### Constraints on R_{0} and C_{0}

Although Equation 15 and Equation 16 are contenders for the simultaneous solution of Equation 11 and Equation 12, they are only valid if they result in positive values for both R_{0} and C_{0}. Close inspection of R_{0} shows it to be positive—its numerator is positive, because the range of cos^{2}(x) is 0 to 1—and its denominator is the same as Expression 13, which was previously shown to be positive. The numerator of C_{0} is also the same as Expression 13, so C_{0} is positive as long as its denominator satisfies the following condition:

This is depicted graphically in Figure 3, in which the left and right sides of Equation 17 are each equated to y (blue and green curves) with the horizontal axis sharing ω_{0} and ϕ_{M}. The intersection of the two curves marks the boundary condition for ω_{0} and ϕ_{M}. The condition under which Equation 17 is true appears as the red arc. The portion of the horizontal axis beneath the red arc defines the range of ϕ_{M} and ω_{0} that ensures C_{0} is positive. Note the point on the horizontal axis directly below the intersection of the blue and green curves establishes ϕ_{M_MAX}, the maximum value of ϕ_{M} to ensure C_{0} is positive.

Equation 18 requires that C_{P}Nω_{0}^{2} be less than K in order to satisfy the constraints of the arccos function for ϕ_{M_MAX} between 0 and π/2. This establishes ω_{0_MAX}, the upper limit on ω_{0} to ensure C_{0} is positive.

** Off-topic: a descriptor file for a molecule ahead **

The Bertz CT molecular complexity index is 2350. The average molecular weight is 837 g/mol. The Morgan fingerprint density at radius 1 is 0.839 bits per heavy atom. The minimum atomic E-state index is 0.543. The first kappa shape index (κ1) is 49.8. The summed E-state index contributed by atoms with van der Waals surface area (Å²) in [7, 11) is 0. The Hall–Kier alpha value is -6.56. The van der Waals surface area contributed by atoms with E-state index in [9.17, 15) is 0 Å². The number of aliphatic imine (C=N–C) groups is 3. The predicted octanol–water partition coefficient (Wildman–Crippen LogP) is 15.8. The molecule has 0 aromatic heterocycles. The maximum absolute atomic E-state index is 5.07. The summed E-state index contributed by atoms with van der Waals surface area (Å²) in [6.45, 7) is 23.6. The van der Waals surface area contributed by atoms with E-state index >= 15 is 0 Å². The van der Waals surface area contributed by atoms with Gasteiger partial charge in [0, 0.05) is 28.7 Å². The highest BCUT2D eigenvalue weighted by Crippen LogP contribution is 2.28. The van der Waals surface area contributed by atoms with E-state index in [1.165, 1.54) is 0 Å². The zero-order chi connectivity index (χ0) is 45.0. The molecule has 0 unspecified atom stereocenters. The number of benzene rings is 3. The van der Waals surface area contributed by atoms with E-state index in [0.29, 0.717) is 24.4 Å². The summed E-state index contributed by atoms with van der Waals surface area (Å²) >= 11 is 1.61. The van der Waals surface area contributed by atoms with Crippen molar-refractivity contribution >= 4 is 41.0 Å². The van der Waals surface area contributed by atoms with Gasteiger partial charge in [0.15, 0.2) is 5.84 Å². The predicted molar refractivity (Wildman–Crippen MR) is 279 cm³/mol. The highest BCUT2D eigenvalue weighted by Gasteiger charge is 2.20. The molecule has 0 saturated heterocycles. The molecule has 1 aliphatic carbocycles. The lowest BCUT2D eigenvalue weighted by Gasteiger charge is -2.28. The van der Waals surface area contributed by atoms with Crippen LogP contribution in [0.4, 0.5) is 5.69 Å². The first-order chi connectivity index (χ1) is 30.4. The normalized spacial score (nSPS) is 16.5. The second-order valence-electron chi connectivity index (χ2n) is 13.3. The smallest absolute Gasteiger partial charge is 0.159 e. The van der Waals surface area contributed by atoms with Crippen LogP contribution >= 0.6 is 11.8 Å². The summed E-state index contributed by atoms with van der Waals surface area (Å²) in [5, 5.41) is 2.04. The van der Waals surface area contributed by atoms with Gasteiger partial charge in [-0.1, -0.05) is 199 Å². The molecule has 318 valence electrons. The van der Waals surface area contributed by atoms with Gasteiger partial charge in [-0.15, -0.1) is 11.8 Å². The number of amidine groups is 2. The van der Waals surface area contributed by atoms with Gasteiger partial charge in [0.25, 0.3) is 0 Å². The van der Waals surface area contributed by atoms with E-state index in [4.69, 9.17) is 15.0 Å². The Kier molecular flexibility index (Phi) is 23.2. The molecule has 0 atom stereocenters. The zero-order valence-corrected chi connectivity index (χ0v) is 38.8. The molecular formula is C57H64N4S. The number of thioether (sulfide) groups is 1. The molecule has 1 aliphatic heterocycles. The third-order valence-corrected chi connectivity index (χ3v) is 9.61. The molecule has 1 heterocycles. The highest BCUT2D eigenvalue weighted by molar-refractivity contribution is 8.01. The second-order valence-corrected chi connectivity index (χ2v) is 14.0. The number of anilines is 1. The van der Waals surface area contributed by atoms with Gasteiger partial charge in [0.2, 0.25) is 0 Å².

### Compensating for R_{2} and C_{2} (Third-Order Loop Filter)

In the case of a third-order loop filter, components R_{2} and C_{2} introduce additional phase shift, Δϕ, relative to the second-order loop filter:

To deal with this excess phase shift, subtract it from the desired value of ϕ_{M}:

Applying ϕ_{M_NEW} to Equation 15 and Equation 16 results in different values for R_{0} and C_{0} than for the second-order solution, with the new values compensating for the excess phase shift introduced by R_{2} and C_{2}. The presence of R_{2} and C_{2} also affects ϕ_{M_MAX}, the maximum allowable value of ϕ_{M}. The new maximum value of ϕ_{M} (ϕ_{M_MAX_NEW}) is

### Conclusion

This article demonstrates using open-loop unity-gain bandwidth (ω_{0}) and phase margin (ϕ_{M}) as design parameters for second-order or third-order loop filters when only components R_{0} and C_{0} are adjustable. Simulation of a PLL with a second-order loop filter using R_{0} and C_{0} yields an exact match to the theoretical frequency response of H_{OL} and the resulting phase margin, thereby validating the equations. The parameters ω_{0} and ϕ_{M} have upper bounds for a second-order loop filter per Equation 19 and Equation 18, respectively.

The procedure for determining R_{0} and C_{0} assumed a second-order loop filter, but is extendible to third-order loop filter designs by adjusting the desired phase margin (ϕ_{M}) to a new value (ϕ_{M_NEW}) per Equation 21, yielding a new upper bound (ϕ_{M_MAX_NEW}) per Equation 22.

Although simulations using a second-order loop filter validated Equation 15 and Equation 16, validating the equations that extend the design procedure to third-order loop filter designs requires a redefinition of the loop filter response, H_{LF}(s), to include R_{2} and C_{2} as follows:

The incorporation of this form of H_{LF} into the H_{OL} and H_{CL} equations enables simulations of third-order loop filter designs using R_{0} and C_{0}. Such simulations reveal the calculated values of R_{0} and C_{0} deviate from the theoretical frequency response and phase margin associated with H_{OL} for a PLL when using a third-order loop filter. This is predominantly due to the effect of R_{2} and C_{2} on H_{OL} in a third-order loop filter.